• I am aware that this section is not complete. That is because I'm not finished with it (I have many sources that I have not yet used). I am planning on expanding it, but I have many articles that I am working on right now and I have to make sure I spread out my time among them evenly. This article is semi-protected due to constant issues with vandalism; however, you are welcome to contribute to the article with a verified wikipedia account. I would appreciate your help. Skyes(BYU) (talk) 17:26, 20 June 2018 (UTC)
  • Also, even though I am LDS, I am not an expert in conventional naming of various sects of the LDS church or the history of the churches splitting off. In fact, I do not know much about that at all. Seriously, if you want to use an account and contribute, the article would surely benefit from it.Skyes(BYU) (talk) 17:33, 20 June 2018 (UTC)

Thank you[edit]

Farang Rak Tham, thank you for your recent edits and additions. I appreciate your hard work on this article. It's looking better everyday. Skyes(BYU) (talk) 16:29, 29 June 2018 (UTC)

Why, thank you too, Skyes! You've been working very hard as well! Sert - happy smile.svg--Farang Rak Tham (Talk) 07:31, 30 June 2018 (UTC)
Women storming in saloons to stop the alcohol sales! I think we've got our first Did You Know nominee ...Face-surprise.svg--Farang Rak Tham (Talk) 11:37, 30 June 2018 (UTC)

Worldwide temperance?[edit]

In writing this article, we must not forget that there already are several article about the temperance movement in several areas of the world. I think it is important to guard that we are not losing ourselves too much in the specifics of each and every region, but rather focus on the trends of temperance as a worldwide phenomenon. Although a majority of sources on the subject tend to focus on temperance in the US, temperance was essentially a worldwide phenomenon at the time, not and American "export product", nor a local form of radicalism. There are four major geographical areas that I have discovered in the sources, that is, the US, the UK, the Nordic countries and Oceania. There was major influence and exchange between these areas, and many parallel developments as I have been reading in Edman (just added to the article in the last weeks).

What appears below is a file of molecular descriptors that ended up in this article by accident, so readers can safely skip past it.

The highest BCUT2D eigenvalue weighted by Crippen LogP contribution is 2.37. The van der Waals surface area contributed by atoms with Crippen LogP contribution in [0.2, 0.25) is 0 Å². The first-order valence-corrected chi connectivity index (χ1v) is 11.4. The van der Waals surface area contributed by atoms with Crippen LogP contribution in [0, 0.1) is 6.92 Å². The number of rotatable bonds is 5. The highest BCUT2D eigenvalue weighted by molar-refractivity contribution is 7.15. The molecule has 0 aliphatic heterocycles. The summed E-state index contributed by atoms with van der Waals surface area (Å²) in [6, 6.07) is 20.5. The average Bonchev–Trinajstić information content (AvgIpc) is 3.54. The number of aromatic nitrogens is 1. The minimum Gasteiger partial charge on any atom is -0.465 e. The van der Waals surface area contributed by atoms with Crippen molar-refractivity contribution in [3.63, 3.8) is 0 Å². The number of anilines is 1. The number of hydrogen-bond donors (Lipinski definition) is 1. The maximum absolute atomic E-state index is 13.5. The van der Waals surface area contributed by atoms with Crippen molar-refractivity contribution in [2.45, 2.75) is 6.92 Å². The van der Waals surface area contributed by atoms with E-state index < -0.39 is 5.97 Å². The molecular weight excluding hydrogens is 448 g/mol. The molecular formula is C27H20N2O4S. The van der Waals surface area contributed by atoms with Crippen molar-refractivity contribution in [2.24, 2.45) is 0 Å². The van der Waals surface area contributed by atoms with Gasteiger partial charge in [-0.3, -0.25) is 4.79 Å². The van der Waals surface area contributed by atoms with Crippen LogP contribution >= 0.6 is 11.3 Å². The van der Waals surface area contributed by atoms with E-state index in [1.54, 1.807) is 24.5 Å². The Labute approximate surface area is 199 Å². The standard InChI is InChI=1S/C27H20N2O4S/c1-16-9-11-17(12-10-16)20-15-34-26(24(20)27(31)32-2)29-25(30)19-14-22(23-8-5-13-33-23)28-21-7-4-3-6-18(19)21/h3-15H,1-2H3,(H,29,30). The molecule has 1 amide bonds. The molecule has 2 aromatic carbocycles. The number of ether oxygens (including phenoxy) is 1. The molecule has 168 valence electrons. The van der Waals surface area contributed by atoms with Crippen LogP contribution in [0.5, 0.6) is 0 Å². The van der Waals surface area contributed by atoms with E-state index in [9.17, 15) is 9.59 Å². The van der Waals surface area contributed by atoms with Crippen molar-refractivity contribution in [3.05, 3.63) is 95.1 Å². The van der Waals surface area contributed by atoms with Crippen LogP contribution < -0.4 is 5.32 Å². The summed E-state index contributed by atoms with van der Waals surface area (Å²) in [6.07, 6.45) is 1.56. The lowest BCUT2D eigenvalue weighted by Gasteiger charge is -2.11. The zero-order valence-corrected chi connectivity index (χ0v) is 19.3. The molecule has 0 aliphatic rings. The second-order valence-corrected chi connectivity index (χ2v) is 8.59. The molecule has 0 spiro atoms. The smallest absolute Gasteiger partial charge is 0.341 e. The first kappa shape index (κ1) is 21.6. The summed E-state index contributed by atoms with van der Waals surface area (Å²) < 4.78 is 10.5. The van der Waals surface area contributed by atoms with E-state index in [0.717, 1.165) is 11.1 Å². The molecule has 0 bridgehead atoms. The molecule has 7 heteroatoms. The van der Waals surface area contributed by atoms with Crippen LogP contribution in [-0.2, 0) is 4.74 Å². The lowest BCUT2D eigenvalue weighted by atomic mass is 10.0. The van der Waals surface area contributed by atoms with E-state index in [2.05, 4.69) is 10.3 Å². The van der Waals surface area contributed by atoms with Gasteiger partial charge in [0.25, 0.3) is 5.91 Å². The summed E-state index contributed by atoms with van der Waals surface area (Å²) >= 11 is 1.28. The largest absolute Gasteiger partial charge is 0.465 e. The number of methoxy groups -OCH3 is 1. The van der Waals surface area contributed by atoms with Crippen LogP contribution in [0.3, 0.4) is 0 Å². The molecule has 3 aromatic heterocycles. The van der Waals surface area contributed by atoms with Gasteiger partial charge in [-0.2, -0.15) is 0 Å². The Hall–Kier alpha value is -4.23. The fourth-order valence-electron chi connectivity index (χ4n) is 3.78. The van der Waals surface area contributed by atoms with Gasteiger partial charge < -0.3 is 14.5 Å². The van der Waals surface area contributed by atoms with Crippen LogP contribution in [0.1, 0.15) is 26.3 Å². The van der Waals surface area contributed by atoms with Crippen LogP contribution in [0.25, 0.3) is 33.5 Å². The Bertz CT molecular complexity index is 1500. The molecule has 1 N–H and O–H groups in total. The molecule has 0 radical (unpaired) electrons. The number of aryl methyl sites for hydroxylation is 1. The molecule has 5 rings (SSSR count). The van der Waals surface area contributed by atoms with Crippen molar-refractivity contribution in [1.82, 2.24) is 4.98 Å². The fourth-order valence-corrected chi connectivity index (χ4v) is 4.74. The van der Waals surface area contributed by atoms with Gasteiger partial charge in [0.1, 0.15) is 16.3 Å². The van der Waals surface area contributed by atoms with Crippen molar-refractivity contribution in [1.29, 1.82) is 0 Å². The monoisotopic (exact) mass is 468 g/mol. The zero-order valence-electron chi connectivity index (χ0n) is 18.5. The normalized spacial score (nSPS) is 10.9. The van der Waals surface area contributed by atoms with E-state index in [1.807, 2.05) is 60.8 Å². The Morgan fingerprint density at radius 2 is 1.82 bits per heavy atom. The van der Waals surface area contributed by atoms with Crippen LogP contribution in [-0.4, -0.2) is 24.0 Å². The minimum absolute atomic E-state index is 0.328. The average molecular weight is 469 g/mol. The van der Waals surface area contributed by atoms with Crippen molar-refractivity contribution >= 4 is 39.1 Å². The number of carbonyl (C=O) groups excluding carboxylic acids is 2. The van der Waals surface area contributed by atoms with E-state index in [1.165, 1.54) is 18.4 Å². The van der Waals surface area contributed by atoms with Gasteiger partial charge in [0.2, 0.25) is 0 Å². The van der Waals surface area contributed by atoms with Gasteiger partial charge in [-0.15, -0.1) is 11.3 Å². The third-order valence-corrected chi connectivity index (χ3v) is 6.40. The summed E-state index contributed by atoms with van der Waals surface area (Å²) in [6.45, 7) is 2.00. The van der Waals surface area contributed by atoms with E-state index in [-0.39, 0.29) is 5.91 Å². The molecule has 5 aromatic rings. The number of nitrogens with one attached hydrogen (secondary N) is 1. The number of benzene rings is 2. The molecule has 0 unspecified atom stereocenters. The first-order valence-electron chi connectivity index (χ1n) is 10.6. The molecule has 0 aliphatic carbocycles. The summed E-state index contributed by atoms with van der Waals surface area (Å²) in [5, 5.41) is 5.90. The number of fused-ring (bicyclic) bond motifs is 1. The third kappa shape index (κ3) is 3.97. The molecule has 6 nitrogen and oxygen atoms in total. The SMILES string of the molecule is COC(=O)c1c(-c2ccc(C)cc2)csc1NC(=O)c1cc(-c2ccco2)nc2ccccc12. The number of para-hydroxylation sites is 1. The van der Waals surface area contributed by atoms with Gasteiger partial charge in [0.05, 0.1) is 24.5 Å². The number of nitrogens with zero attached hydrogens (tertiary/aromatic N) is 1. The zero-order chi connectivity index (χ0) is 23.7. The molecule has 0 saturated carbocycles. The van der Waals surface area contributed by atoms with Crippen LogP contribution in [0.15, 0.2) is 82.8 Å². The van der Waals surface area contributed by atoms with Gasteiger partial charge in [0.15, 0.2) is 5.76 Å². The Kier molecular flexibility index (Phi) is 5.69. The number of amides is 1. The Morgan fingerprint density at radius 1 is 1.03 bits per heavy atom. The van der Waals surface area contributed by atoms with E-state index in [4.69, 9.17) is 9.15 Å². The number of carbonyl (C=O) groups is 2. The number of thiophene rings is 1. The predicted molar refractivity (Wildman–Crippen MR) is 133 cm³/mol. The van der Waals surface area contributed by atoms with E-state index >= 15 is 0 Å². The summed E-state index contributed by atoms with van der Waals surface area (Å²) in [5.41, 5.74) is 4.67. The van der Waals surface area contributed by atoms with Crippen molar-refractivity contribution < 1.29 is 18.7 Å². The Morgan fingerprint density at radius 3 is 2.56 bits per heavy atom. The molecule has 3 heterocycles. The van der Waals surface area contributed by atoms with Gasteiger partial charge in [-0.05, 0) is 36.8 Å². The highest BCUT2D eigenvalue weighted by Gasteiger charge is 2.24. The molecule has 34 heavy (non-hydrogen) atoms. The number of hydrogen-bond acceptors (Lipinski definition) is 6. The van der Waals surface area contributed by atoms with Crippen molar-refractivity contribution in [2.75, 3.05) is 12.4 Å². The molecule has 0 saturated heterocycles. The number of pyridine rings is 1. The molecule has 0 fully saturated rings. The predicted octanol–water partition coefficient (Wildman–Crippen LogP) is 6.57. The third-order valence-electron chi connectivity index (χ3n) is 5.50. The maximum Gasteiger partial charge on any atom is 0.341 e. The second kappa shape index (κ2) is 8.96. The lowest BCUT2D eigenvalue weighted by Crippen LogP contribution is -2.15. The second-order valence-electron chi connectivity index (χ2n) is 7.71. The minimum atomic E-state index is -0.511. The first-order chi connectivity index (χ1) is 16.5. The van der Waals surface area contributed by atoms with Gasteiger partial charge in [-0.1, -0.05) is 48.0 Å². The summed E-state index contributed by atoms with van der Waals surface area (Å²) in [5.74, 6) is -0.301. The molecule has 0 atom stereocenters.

We have to try to focus on the commonalities. Once the article is above 50 kB, we might have to move too specific content to the appropriate pages on each specific area of the movement. Please note that much of the content may actually be relevant, when we can find evidence that there were parallel developments in other parts of the world.--Farang Rak Tham (Talk) 13:01, 30 June 2018 (UTC)

  • Farang Rak Tham, I'm going on vacation for a couple weeks and will be taking a break from Wikipedia, so I won't be contributing to the article for a little bit. In the time being, if you feel the need to edit down some of my overly specific material, feel free. Thanks so much! I'm glad to have the opportunity to collaborate on this article with you! Skyes(BYU) (talk) 16:35, 2 July 2018 (UTC)
  • Oh, I am not a content killer, Skyes(BYU). I will continue with the article for a while, and see what connections we can make. The question of relevance will become more important once we submit the article for GA, or once it becomes larger than 50 kB or so.--Farang Rak Tham (Talk) 20:15, 2 July 2018 (UTC)
  • And enjoy your relaxing vacation. Sert - happy smile.svg--Farang Rak Tham (Talk) 20:16, 2 July 2018 (UTC)

Reverted edit[edit]

Farang Rak Tham Please provide citations for the claim, "There's scholarly consensus that the temperance movement has much affected the civil rights movement". I've never encountered that claim. Mitchumch (talk) 06:41, 7 April 2019 (UTC)

@Mitchumch: Please read the section Temperance movement#Beliefs, principles and culture.--Farang Rak Tham (Talk) 06:47, 7 April 2019 (UTC)
Farang Rak Tham Specifically, what are you referring to? I don't see it. Mitchumch (talk) 06:57, 7 April 2019 (UTC)
@Mitchumch: Some examples from the article:

The League campaigned for suffrage and temperance simultaneously, with leader Susan B. Anthony stating that "The only hope of the Anti-Saloon League's success lies in putting the ballot into the hands of women", i.e. it was expected that the first act that women were to take upon themselves after having obtained the right to vote, was to vote for an alcohol ban.[45]